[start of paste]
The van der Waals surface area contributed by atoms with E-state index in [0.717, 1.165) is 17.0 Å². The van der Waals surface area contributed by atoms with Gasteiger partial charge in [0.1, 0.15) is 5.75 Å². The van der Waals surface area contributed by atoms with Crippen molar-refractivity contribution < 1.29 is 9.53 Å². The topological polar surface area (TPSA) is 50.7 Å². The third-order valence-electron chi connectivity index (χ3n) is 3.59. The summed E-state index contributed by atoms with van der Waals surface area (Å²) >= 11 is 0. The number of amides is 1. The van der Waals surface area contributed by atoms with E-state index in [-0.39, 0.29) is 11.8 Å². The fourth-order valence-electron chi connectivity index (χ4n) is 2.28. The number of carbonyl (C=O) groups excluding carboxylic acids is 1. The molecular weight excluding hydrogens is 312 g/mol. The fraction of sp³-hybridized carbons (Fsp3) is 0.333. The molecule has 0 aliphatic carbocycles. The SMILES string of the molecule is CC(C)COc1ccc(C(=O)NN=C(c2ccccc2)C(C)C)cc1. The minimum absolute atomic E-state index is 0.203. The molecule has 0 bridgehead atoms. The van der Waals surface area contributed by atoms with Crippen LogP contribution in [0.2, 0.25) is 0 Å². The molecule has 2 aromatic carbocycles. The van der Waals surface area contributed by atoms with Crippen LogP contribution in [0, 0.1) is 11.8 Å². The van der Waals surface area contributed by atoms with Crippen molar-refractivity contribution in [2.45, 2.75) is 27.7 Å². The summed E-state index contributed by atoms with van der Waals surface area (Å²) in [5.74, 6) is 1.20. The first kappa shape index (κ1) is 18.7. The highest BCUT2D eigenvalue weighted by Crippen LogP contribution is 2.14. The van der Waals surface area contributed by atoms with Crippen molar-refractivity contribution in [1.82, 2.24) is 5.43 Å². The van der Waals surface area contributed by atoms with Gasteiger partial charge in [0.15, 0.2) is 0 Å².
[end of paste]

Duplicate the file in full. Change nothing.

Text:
The van der Waals surface area contributed by atoms with E-state index in [0.717, 1.165) is 17.0 Å². The van der Waals surface area contributed by atoms with Gasteiger partial charge in [0.1, 0.15) is 5.75 Å². The van der Waals surface area contributed by atoms with Crippen molar-refractivity contribution < 1.29 is 9.53 Å². The topological polar surface area (TPSA) is 50.7 Å². The third-order valence-electron chi connectivity index (χ3n) is 3.59. The summed E-state index contributed by atoms with van der Waals surface area (Å²) >= 11 is 0. The number of amides is 1. The van der Waals surface area contributed by atoms with E-state index in [-0.39, 0.29) is 11.8 Å². The fourth-order valence-electron chi connectivity index (χ4n) is 2.28. The number of carbonyl (C=O) groups excluding carboxylic acids is 1. The molecular weight excluding hydrogens is 312 g/mol. The fraction of sp³-hybridized carbons (Fsp3) is 0.333. The molecule has 0 aliphatic carbocycles. The SMILES string of the molecule is CC(C)COc1ccc(C(=O)NN=C(c2ccccc2)C(C)C)cc1. The minimum absolute atomic E-state index is 0.203. The molecule has 0 bridgehead atoms. The van der Waals surface area contributed by atoms with Crippen LogP contribution in [0.2, 0.25) is 0 Å². The molecule has 2 aromatic carbocycles. The van der Waals surface area contributed by atoms with Crippen LogP contribution in [0, 0.1) is 11.8 Å². The van der Waals surface area contributed by atoms with Crippen molar-refractivity contribution in [2.45, 2.75) is 27.7 Å². The summed E-state index contributed by atoms with van der Waals surface area (Å²) in [5.74, 6) is 1.20. The first kappa shape index (κ1) is 18.7. The highest BCUT2D eigenvalue weighted by Crippen LogP contribution is 2.14. The van der Waals surface area contributed by atoms with Crippen molar-refractivity contribution in [1.82, 2.24) is 5.43 Å². The van der Waals surface area contributed by atoms with Gasteiger partial charge in [0.15, 0.2) is 0 Å².